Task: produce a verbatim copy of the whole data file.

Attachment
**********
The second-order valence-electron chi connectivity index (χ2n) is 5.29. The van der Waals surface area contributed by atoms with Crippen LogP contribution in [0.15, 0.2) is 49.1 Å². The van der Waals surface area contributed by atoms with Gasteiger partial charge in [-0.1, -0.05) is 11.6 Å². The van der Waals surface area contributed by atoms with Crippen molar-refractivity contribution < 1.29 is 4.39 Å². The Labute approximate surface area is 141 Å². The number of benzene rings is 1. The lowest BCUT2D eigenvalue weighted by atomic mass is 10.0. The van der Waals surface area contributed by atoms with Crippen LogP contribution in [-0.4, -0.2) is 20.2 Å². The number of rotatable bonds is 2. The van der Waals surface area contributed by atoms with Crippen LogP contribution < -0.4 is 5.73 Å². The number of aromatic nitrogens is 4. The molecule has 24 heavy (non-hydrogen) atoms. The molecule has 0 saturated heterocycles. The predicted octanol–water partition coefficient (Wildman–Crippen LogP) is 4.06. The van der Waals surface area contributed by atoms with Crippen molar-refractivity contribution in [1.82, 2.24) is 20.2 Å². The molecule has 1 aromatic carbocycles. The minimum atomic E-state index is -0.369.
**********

The second-order valence-electron chi connectivity index (χ2n) is 5.29. The van der Waals surface area contributed by atoms with Crippen LogP contribution in [0.15, 0.2) is 49.1 Å². The van der Waals surface area contributed by atoms with Gasteiger partial charge in [-0.1, -0.05) is 11.6 Å². The van der Waals surface area contributed by atoms with Crippen molar-refractivity contribution < 1.29 is 4.39 Å². The Labute approximate surface area is 141 Å². The number of benzene rings is 1. The lowest BCUT2D eigenvalue weighted by atomic mass is 10.0. The van der Waals surface area contributed by atoms with Crippen LogP contribution in [-0.4, -0.2) is 20.2 Å². The number of rotatable bonds is 2. The van der Waals surface area contributed by atoms with Crippen LogP contribution < -0.4 is 5.73 Å². The number of aromatic nitrogens is 4. The molecule has 24 heavy (non-hydrogen) atoms. The molecule has 0 saturated heterocycles. The predicted octanol–water partition coefficient (Wildman–Crippen LogP) is 4.06. The van der Waals surface area contributed by atoms with Crippen molar-refractivity contribution in [1.82, 2.24) is 20.2 Å². The molecule has 1 aromatic carbocycles. The minimum atomic E-state index is -0.369.